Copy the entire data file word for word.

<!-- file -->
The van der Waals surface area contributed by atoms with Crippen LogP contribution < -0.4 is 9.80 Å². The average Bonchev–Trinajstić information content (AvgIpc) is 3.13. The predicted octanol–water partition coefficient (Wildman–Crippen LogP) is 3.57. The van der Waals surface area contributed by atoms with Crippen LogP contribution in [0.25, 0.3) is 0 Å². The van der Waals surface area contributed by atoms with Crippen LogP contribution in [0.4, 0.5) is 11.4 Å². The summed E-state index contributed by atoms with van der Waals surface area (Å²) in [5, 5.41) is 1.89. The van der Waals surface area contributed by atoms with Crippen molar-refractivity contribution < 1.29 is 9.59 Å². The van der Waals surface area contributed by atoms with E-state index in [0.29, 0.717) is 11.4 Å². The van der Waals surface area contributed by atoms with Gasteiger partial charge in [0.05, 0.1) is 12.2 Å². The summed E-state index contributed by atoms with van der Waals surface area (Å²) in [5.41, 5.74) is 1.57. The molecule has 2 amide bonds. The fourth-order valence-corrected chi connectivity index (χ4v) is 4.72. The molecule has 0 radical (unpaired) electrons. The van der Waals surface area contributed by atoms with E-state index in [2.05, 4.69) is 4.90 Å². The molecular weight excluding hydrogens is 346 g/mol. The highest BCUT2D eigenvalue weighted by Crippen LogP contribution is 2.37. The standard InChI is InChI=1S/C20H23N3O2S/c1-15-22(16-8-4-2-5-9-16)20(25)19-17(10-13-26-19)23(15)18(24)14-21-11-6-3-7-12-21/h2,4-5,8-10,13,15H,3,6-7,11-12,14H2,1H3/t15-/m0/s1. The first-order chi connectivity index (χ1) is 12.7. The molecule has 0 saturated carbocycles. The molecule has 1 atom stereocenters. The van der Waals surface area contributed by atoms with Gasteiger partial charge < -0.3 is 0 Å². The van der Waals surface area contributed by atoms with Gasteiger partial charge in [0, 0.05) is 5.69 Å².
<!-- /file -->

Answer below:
The van der Waals surface area contributed by atoms with Crippen LogP contribution < -0.4 is 9.80 Å². The average Bonchev–Trinajstić information content (AvgIpc) is 3.13. The predicted octanol–water partition coefficient (Wildman–Crippen LogP) is 3.57. The van der Waals surface area contributed by atoms with Crippen LogP contribution in [0.25, 0.3) is 0 Å². The van der Waals surface area contributed by atoms with Crippen LogP contribution in [0.4, 0.5) is 11.4 Å². The summed E-state index contributed by atoms with van der Waals surface area (Å²) in [5, 5.41) is 1.89. The van der Waals surface area contributed by atoms with Crippen molar-refractivity contribution < 1.29 is 9.59 Å². The van der Waals surface area contributed by atoms with E-state index in [0.29, 0.717) is 11.4 Å². The van der Waals surface area contributed by atoms with Gasteiger partial charge in [0.05, 0.1) is 12.2 Å². The summed E-state index contributed by atoms with van der Waals surface area (Å²) in [5.41, 5.74) is 1.57. The molecule has 2 amide bonds. The fourth-order valence-corrected chi connectivity index (χ4v) is 4.72. The molecule has 0 radical (unpaired) electrons. The van der Waals surface area contributed by atoms with E-state index in [2.05, 4.69) is 4.90 Å². The molecular weight excluding hydrogens is 346 g/mol. The highest BCUT2D eigenvalue weighted by Crippen LogP contribution is 2.37. The standard InChI is InChI=1S/C20H23N3O2S/c1-15-22(16-8-4-2-5-9-16)20(25)19-17(10-13-26-19)23(15)18(24)14-21-11-6-3-7-12-21/h2,4-5,8-10,13,15H,3,6-7,11-12,14H2,1H3/t15-/m0/s1. The first-order chi connectivity index (χ1) is 12.7. The molecule has 0 saturated carbocycles. The molecule has 1 atom stereocenters. The van der Waals surface area contributed by atoms with Gasteiger partial charge < -0.3 is 0 Å². The van der Waals surface area contributed by atoms with Gasteiger partial charge in [0, 0.05) is 5.69 Å².